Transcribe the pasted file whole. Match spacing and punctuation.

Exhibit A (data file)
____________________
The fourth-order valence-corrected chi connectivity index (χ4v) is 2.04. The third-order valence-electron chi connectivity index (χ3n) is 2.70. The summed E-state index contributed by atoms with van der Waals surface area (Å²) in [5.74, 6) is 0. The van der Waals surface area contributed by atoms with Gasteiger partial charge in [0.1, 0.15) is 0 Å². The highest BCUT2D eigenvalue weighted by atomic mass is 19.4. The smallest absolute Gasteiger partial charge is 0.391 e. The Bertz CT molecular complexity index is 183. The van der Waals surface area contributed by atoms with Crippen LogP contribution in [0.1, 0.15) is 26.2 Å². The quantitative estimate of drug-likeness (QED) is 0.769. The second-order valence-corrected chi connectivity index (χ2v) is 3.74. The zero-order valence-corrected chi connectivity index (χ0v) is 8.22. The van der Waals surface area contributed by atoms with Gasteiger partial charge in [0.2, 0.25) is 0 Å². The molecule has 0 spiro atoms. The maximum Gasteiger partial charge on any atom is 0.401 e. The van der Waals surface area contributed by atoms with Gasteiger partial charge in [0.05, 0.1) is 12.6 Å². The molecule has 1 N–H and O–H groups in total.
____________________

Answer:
The fourth-order valence-corrected chi connectivity index (χ4v) is 2.04. The third-order valence-electron chi connectivity index (χ3n) is 2.70. The summed E-state index contributed by atoms with van der Waals surface area (Å²) in [5.74, 6) is 0. The van der Waals surface area contributed by atoms with Gasteiger partial charge in [0.1, 0.15) is 0 Å². The highest BCUT2D eigenvalue weighted by atomic mass is 19.4. The smallest absolute Gasteiger partial charge is 0.391 e. The Bertz CT molecular complexity index is 183. The van der Waals surface area contributed by atoms with Crippen LogP contribution in [0.1, 0.15) is 26.2 Å². The quantitative estimate of drug-likeness (QED) is 0.769. The second-order valence-corrected chi connectivity index (χ2v) is 3.74. The zero-order valence-corrected chi connectivity index (χ0v) is 8.22. The van der Waals surface area contributed by atoms with Gasteiger partial charge in [0.2, 0.25) is 0 Å². The molecule has 0 spiro atoms. The maximum Gasteiger partial charge on any atom is 0.401 e. The van der Waals surface area contributed by atoms with Gasteiger partial charge in [0.05, 0.1) is 12.6 Å². The molecule has 1 N–H and O–H groups in total.